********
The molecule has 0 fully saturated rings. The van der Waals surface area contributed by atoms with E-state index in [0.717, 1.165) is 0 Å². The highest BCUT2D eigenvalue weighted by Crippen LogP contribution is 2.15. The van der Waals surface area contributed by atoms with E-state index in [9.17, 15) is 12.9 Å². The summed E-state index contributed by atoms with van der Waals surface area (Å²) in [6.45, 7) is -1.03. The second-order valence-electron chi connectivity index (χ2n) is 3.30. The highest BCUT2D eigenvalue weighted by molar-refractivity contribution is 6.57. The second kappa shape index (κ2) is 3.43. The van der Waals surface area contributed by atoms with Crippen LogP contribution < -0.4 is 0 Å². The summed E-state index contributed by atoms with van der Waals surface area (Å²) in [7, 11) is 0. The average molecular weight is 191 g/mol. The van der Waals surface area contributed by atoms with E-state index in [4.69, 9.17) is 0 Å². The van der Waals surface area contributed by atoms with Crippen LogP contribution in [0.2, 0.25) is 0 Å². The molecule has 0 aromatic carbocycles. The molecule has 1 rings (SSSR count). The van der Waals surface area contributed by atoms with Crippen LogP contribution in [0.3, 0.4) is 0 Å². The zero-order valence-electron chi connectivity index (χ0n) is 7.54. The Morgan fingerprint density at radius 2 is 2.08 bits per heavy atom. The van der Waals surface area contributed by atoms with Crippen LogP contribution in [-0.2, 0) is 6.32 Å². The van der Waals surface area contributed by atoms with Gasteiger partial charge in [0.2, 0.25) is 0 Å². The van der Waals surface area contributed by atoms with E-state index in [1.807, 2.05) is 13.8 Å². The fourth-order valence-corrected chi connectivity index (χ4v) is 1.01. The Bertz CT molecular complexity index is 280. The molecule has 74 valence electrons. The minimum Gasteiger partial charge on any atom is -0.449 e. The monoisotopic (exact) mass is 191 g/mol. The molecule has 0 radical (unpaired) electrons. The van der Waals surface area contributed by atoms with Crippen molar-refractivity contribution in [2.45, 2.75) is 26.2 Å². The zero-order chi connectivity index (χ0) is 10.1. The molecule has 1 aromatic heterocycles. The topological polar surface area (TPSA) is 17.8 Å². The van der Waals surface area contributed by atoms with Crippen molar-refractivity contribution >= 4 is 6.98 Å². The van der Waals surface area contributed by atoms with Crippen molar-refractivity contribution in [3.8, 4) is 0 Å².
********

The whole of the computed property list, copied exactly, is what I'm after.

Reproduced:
The molecule has 0 fully saturated rings. The van der Waals surface area contributed by atoms with E-state index in [0.717, 1.165) is 0 Å². The highest BCUT2D eigenvalue weighted by Crippen LogP contribution is 2.15. The van der Waals surface area contributed by atoms with E-state index in [9.17, 15) is 12.9 Å². The summed E-state index contributed by atoms with van der Waals surface area (Å²) in [6.45, 7) is -1.03. The second-order valence-electron chi connectivity index (χ2n) is 3.30. The highest BCUT2D eigenvalue weighted by molar-refractivity contribution is 6.57. The second kappa shape index (κ2) is 3.43. The van der Waals surface area contributed by atoms with Crippen LogP contribution < -0.4 is 0 Å². The summed E-state index contributed by atoms with van der Waals surface area (Å²) in [7, 11) is 0. The average molecular weight is 191 g/mol. The van der Waals surface area contributed by atoms with E-state index in [4.69, 9.17) is 0 Å². The van der Waals surface area contributed by atoms with Crippen LogP contribution in [0.2, 0.25) is 0 Å². The molecule has 0 aromatic carbocycles. The molecule has 1 rings (SSSR count). The van der Waals surface area contributed by atoms with Crippen LogP contribution in [0.3, 0.4) is 0 Å². The zero-order valence-electron chi connectivity index (χ0n) is 7.54. The Morgan fingerprint density at radius 2 is 2.08 bits per heavy atom. The van der Waals surface area contributed by atoms with Crippen LogP contribution in [-0.2, 0) is 6.32 Å². The van der Waals surface area contributed by atoms with Gasteiger partial charge in [0.2, 0.25) is 0 Å². The van der Waals surface area contributed by atoms with E-state index in [1.807, 2.05) is 13.8 Å². The fourth-order valence-corrected chi connectivity index (χ4v) is 1.01. The Bertz CT molecular complexity index is 280. The molecule has 74 valence electrons. The minimum Gasteiger partial charge on any atom is -0.449 e. The monoisotopic (exact) mass is 191 g/mol. The molecule has 0 radical (unpaired) electrons. The van der Waals surface area contributed by atoms with Crippen molar-refractivity contribution in [2.45, 2.75) is 26.2 Å². The zero-order chi connectivity index (χ0) is 10.1. The molecule has 1 aromatic heterocycles. The topological polar surface area (TPSA) is 17.8 Å². The van der Waals surface area contributed by atoms with Crippen molar-refractivity contribution >= 4 is 6.98 Å². The van der Waals surface area contributed by atoms with Crippen molar-refractivity contribution in [3.8, 4) is 0 Å².